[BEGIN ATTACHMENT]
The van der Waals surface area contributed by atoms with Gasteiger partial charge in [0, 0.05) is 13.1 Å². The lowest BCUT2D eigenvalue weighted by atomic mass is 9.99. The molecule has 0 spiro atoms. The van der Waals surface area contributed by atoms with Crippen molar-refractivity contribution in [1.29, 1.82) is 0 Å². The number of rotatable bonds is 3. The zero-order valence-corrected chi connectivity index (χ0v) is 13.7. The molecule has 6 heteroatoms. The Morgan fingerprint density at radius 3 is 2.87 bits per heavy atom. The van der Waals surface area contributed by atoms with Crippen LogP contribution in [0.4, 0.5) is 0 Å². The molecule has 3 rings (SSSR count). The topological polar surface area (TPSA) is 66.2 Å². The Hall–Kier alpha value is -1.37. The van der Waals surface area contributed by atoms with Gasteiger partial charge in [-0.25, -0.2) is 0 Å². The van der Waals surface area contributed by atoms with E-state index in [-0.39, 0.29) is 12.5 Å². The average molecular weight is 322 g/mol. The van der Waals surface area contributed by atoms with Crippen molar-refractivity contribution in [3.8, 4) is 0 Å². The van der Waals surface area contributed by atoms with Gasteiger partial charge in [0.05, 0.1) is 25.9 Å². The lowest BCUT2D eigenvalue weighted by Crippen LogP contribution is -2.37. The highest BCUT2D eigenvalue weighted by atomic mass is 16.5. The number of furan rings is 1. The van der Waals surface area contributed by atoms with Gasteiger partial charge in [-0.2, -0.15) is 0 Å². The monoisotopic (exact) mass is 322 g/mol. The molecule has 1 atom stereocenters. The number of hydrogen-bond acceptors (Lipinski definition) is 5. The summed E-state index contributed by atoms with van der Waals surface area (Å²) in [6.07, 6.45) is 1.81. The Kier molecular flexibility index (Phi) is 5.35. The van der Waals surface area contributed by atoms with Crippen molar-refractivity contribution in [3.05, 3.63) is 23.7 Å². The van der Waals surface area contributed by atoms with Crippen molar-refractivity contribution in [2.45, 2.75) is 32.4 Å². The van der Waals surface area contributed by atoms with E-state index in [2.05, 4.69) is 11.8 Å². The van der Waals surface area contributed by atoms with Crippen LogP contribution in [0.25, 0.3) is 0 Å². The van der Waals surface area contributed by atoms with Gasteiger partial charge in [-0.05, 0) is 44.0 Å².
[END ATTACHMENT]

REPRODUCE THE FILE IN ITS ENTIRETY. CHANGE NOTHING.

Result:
The van der Waals surface area contributed by atoms with Gasteiger partial charge in [0, 0.05) is 13.1 Å². The lowest BCUT2D eigenvalue weighted by atomic mass is 9.99. The molecule has 0 spiro atoms. The van der Waals surface area contributed by atoms with Crippen molar-refractivity contribution in [1.29, 1.82) is 0 Å². The number of rotatable bonds is 3. The zero-order valence-corrected chi connectivity index (χ0v) is 13.7. The molecule has 6 heteroatoms. The Morgan fingerprint density at radius 3 is 2.87 bits per heavy atom. The van der Waals surface area contributed by atoms with Crippen LogP contribution in [0.4, 0.5) is 0 Å². The molecule has 3 rings (SSSR count). The topological polar surface area (TPSA) is 66.2 Å². The Hall–Kier alpha value is -1.37. The van der Waals surface area contributed by atoms with Gasteiger partial charge in [-0.25, -0.2) is 0 Å². The van der Waals surface area contributed by atoms with E-state index in [-0.39, 0.29) is 12.5 Å². The average molecular weight is 322 g/mol. The van der Waals surface area contributed by atoms with Crippen molar-refractivity contribution in [3.8, 4) is 0 Å². The van der Waals surface area contributed by atoms with Gasteiger partial charge in [0.05, 0.1) is 25.9 Å². The lowest BCUT2D eigenvalue weighted by Crippen LogP contribution is -2.37. The highest BCUT2D eigenvalue weighted by atomic mass is 16.5. The number of furan rings is 1. The van der Waals surface area contributed by atoms with Gasteiger partial charge in [-0.2, -0.15) is 0 Å². The monoisotopic (exact) mass is 322 g/mol. The molecule has 1 atom stereocenters. The number of hydrogen-bond acceptors (Lipinski definition) is 5. The summed E-state index contributed by atoms with van der Waals surface area (Å²) in [6.07, 6.45) is 1.81. The Kier molecular flexibility index (Phi) is 5.35. The van der Waals surface area contributed by atoms with Crippen molar-refractivity contribution in [3.05, 3.63) is 23.7 Å². The van der Waals surface area contributed by atoms with Crippen molar-refractivity contribution in [2.45, 2.75) is 32.4 Å². The van der Waals surface area contributed by atoms with E-state index in [2.05, 4.69) is 11.8 Å². The van der Waals surface area contributed by atoms with Crippen LogP contribution in [0.25, 0.3) is 0 Å². The van der Waals surface area contributed by atoms with Gasteiger partial charge in [-0.05, 0) is 44.0 Å².